Like all cities, Suncheon is comprised of a bunch of townships and neighborhoods, called "eup," "dong," and "myeon". How many? One, ten, and thirteen, respectively looks to be it, even though Naver has encyclopedia entries for administrative divisions that no longer exist. Regardless, many of Suncheon's are actually quite rural---Songgwang-myeon has 2,289 people---but what can be considered Suncheon's urban area is shaped like a badly misshapen "V" around two small hills: Bonghwasan and Jukdobong. Perhaps they are considered part of the same mountain, who knows, but they do make for some pleasant hiking and strolling.
Bonghwasan is nice because it's next to my apartment. If you look at some of the pictures of my neighborhood, I guess you could say Bonghwasan is next to everyone's apartment, given how they dominate the skyline. It's a small mountain only 353 meters high, and it takes about a half-hour to get to the top. Once there you'll find a small tea field, an exercise area, a convenience store, a spring (약수터), and a nice view of the Jorye-dong and Geumdang neighborhoods. That's Gwangyang in the background, not Suncheon Bay. The first picture below is one of the favorite ones I've ever taken:
You proceed past those sites and make a right to reach the summit. Well, "summit," I mean, as it's only 353 meters. Before you get there you'll find Bongsudae (봉수대), a centuries'-old beacon from whence, I'm going to guess, the mountain draws its name. Beyond the beacon is a little valley---where you'll find a weather monitoring station, a makeshift heliport, and, oddly enough, a little restaurant---and then the summit marker.
Here are two more views of Jorye-dong and "New Downtown." In the final picture, at the bottom-left is Jorye Reservoir, which I'll write a little more about next week. Excited?
Bonghwasan and Jukdobong are perhaps considered part of the same mountain, I don't know, but they're connected by a path. Bonghwasan offers a nice view of what's considered New Downtown, while the observatory on Jukdobong gives you a look at Old Downtown, roughly from the train station up past Suncheon National University. The park itself has several courtyards and statues, such as Palmatap (팔마탑) pictured below, a convenience store, and a pavillion for small concerts and performances.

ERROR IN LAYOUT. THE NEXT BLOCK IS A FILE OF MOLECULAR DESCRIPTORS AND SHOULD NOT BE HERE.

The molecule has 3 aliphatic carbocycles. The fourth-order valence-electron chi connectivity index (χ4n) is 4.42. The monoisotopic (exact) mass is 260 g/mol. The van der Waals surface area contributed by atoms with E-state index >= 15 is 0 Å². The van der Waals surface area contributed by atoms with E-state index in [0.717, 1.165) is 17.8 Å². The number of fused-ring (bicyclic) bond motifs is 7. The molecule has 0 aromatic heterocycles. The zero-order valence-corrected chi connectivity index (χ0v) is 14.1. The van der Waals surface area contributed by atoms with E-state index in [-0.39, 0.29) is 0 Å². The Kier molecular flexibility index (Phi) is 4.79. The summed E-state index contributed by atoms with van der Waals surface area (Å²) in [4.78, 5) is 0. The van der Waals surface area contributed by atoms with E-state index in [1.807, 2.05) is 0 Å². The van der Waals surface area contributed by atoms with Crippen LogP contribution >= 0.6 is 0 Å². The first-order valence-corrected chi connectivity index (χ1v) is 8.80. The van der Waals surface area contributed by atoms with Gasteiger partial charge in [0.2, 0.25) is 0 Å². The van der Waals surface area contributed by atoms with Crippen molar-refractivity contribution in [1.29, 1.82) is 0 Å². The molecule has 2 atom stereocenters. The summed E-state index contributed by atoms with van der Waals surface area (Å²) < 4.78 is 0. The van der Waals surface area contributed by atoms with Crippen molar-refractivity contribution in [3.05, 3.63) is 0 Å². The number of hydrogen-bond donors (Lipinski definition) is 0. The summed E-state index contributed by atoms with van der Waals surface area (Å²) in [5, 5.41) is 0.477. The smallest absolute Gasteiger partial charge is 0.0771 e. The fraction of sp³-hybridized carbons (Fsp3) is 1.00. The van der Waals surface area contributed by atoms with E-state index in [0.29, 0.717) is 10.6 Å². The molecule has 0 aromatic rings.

The highlight is Gangnamcheong (강남청), the three-story observatory from whence the picture below comes. The observatory can be seen from all over Old Downtown, making the park an obvious, literally, tourist site.
I don't recall how to get there from Bonghwasan, but if you're on Jukdobong looking at Palmatap, walk up the path that leads away from the observatory, and bear left when you see the diverging trail.
The river running through town is Dongcheon, whose banks were developed into a cute little park a few years ago. Dongcheon eventually merges with another stream to hit Suncheon Bay to the south, and continues north toward Gurye. Back in this blog's infancy I posted a link to a blog entry about women who walked from Suncheon Station to Gurye Station, using Dongcheon as a guide for part of the way. Here are a few photos taken along the stream on a beautiful day this past spring. In the first and third pictures you'll see Gangnamcheong atop Jukdobong Park.
The caption from my Flickr set for that last photo is:
This is what happens when you take a group of people----who kind of suck at walking and spatial awareness even in the best of circumstances---and put them on stones in the middle of a river.
Totally unrelated, but I noticed that Naver shows "East Suncheon Station" on the map next to Jukdobong Park and Dongcheon. It's a station that was operational from 1936 to 2004, but I had never heard of it previously. I've added it to my list of now-defunct train stations in Suncheon, which now numbers a mind-boggling 9! Jeez, they practically had a subway. I used to want to visit some of the old sites, but without a car or a full day to devote to bus-hopping, it seems near impossible. And what we currently know as Suncheon Station won't be operational for much longer since there is a new building under construction right next door. Sorry, trains of thought---get it, TRAINS!---like that is how I've done nearly 600 posts in just over a year.
If you want to take a look at these places yourself there are a couple of ways to go about it. If you want to go to Jukdobong Park, it might be best to take a cab. If you feel like walking, take the back way as the main road is too thin, crowded with cars, and dangerous. From the bus terminal walk across the river to the east, and you'll see some houses climbing up the mountain, with a temple-looking . . . temple about halfway up. Walk toward that, go up the staircase, and there you are.
If you want to hike Bonghwasan there are two convenient entry points. One is to find building number 103 in the Greenville complex, located across the highway from the reservoir or about two blocks north of the "Coffee n' Holiday" behind Home Plus. There's a visible exercise area and a path up the hill beyond that. It's a bit rocky, though, and steep, so another alternative is to find building 102 of the Shidae complex behind New Core Outlet. There is a gap in the fence, beyond which three paths lead: to the left, to the right, and straight ahead. Follow the one to the left, climb up, and when you reach a "T" atop the hill, make a left. If you make a right there you'll eventually reach a temple, but it's lame.
In conclusion, Suncheon is a land of contrasts. Thank you for reading my paper.